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Florida History: Presidents in Paradise

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President Truman President Truman

By Dr. Robert Watson

special contributor to the Sun News


The presidency is the world’s most demanding job. Consequently, most presidents relied on “retreats” to get away from the capital city and recharge the batteries. Reagan, for instance, had his ranch in California, “W” his ranch in Crawford, and Teddy Roosevelt sought refuge at Oyster Bay.


Not surprisingly, Florida has played host to many presidents, including Franklin Roosevelt, John Kennedy, Richard Nixon, George H.W. Bush, and others who vacationed regularly in the Sunshine State. But, it was Harry Truman that used a home in Florida as his official presidential retreat.


Truman was a workaholic and was feeling the demands of the office, so his physician, Brigadier General Wallace Graham, suggested a vacation in a warm climate. Hearing of the plan, Admiral Chester Nimitz quickly proposed the naval base in Key West.


It appears, however, that the crafty admiral’s concern was not just the president’s health. The navy was facing significant budget cuts in the post-war years and was eager to gain favor with the Commander-in-Chief, who happened to be a WWI vet.


Truman first arrived on November 17, 1946 and the officers’ quarters at the naval base were converted to serve as his “Little White House.” A working White House, the home ended up hosting top military brass, members of both the Congress and Supreme Court, heads of state, and other dignitaries, and Truman made many important decisions while there, such as establishing the Everglades as a national park in 1947.


To encourage the president’s return, the navy spruced up the facility and rolled out the red carpet. It worked! Truman ended up spending 175 days of his presidency in Key West on 11 official trips from 1946 to 1952. He then returned five more times after his presidency.


The site brought out the playful side in Truman, who read, napped, took walks, swam, and played both poker and piano while there. Even though his aides panicked, he even rode along with the Navy on a test to take a captured German submarine to the depth of 450 feet!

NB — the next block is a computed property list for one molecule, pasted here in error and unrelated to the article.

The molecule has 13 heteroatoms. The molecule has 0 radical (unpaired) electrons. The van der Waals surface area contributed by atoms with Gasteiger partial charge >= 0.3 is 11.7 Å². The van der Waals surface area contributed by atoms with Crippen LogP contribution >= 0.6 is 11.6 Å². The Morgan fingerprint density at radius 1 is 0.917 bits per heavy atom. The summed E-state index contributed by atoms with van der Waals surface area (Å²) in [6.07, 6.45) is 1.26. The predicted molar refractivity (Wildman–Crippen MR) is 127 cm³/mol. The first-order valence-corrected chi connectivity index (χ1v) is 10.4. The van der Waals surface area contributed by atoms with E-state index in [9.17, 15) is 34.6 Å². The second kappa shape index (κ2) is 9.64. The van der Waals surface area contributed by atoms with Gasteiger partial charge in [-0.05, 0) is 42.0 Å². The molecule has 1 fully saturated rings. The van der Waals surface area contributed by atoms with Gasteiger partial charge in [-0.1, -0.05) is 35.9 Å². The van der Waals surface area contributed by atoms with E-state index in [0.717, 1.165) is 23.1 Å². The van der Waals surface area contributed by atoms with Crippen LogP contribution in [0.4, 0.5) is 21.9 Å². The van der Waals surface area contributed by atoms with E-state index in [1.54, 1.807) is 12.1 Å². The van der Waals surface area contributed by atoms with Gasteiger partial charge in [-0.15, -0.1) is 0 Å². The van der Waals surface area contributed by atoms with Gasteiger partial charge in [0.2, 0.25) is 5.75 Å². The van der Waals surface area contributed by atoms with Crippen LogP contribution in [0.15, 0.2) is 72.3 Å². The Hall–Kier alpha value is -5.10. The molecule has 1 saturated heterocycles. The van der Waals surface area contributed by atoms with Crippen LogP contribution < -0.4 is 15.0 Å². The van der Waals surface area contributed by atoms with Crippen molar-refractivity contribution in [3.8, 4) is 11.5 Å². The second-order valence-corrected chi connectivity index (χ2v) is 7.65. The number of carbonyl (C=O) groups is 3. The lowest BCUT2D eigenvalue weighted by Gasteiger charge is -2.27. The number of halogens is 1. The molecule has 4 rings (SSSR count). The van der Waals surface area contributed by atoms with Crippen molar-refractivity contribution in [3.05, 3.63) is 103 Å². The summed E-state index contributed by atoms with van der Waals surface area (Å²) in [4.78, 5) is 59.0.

On the advice of Bill Saunders, the young son of the base commander, Truman sailed to the Dry Tortugas. He asked Bill to be his guide and the boy complied. But, after a long, fun day, the boy informed the president on the way back to Key West that he missed school. Truman promptly scribbled a note for the principal excusing Bill for the day! He even signed it “Harry S Truman, President.”


Another problem was that Truman’s daughter was soloing with the Detroit Symphony on March 16, 1947. But the Keys had only one radio station and it wasn’t carrying the performance. So, the enterprising owner of the station, John Spottswood, quickly switched the station’s affiliation to one featuring the concert. Spottswood informed the relieved president, but the two later discovered that the FCC license would not be granted in time. Truman made a phone call… and they both ended up listening to the concert.


The Little White House is arguably Florida’s most important home. Also used by Eisenhower, Kennedy, Carter, and Clinton, the home still stands at the Truman Annex in Key West and is listed on the National Register of Historic Places.


Understandably, Truman used to say that Key West was his second favorite city, behind only his hometown. He also enjoyed threatening that he had half a notion to move the White House to the Keys. It should also be noted that the Navy’s post-war budget ended up being cut less than originally planned!



Robert Watson, Ph.D. is Professor and Coordinator of American Studies at Lynn Univer

Clifford Cunningham

Dr. Clifford Cunningham is a planetary scientist. He earned his PhD in the history of astronomy at the University of Southern Queensland, and has undergraduate degrees in science and ancient history from the University of Waterloo. In 2014 he was named a contributor to Encyclopedia Britannica. He is the author of 14 books on asteroids and the history of science. In 1999 he appeared on the TV show Star Trek: Deep Space Nine. Asteroid 4276 was named in his honor in 1990 by the International Astronomical Union based on the recommendation of its bureau located at Harvard-Smithsonian Center for Astrophysics.

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